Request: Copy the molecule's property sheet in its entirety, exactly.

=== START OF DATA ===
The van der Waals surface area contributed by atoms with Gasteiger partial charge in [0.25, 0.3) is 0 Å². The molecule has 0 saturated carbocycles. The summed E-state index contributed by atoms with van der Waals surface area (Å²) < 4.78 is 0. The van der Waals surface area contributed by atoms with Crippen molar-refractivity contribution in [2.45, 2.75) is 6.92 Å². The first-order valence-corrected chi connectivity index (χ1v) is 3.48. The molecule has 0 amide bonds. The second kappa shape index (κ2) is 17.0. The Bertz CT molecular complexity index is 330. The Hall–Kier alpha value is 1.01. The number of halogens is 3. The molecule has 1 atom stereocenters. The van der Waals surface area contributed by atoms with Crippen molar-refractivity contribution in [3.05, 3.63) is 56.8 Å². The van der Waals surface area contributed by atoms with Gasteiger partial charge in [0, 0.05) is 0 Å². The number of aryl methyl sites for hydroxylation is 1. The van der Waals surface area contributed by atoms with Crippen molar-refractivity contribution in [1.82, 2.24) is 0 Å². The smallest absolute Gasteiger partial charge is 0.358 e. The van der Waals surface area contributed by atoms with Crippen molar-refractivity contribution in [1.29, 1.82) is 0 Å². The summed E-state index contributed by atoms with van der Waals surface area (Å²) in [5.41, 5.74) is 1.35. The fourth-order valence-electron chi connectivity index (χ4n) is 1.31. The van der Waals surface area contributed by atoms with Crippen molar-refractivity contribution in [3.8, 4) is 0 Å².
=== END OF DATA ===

The van der Waals surface area contributed by atoms with Gasteiger partial charge in [0.25, 0.3) is 0 Å². The molecule has 0 saturated carbocycles. The summed E-state index contributed by atoms with van der Waals surface area (Å²) < 4.78 is 0. The van der Waals surface area contributed by atoms with Crippen molar-refractivity contribution in [2.45, 2.75) is 6.92 Å². The first-order valence-corrected chi connectivity index (χ1v) is 3.48. The molecule has 0 amide bonds. The second kappa shape index (κ2) is 17.0. The Bertz CT molecular complexity index is 330. The Hall–Kier alpha value is 1.01. The number of halogens is 3. The molecule has 1 atom stereocenters. The van der Waals surface area contributed by atoms with Crippen molar-refractivity contribution in [3.05, 3.63) is 56.8 Å². The van der Waals surface area contributed by atoms with Gasteiger partial charge in [0, 0.05) is 0 Å². The number of aryl methyl sites for hydroxylation is 1. The van der Waals surface area contributed by atoms with Crippen molar-refractivity contribution in [1.82, 2.24) is 0 Å². The smallest absolute Gasteiger partial charge is 0.358 e. The van der Waals surface area contributed by atoms with Crippen molar-refractivity contribution in [1.29, 1.82) is 0 Å². The summed E-state index contributed by atoms with van der Waals surface area (Å²) in [5.41, 5.74) is 1.35. The fourth-order valence-electron chi connectivity index (χ4n) is 1.31. The van der Waals surface area contributed by atoms with Crippen molar-refractivity contribution in [3.8, 4) is 0 Å².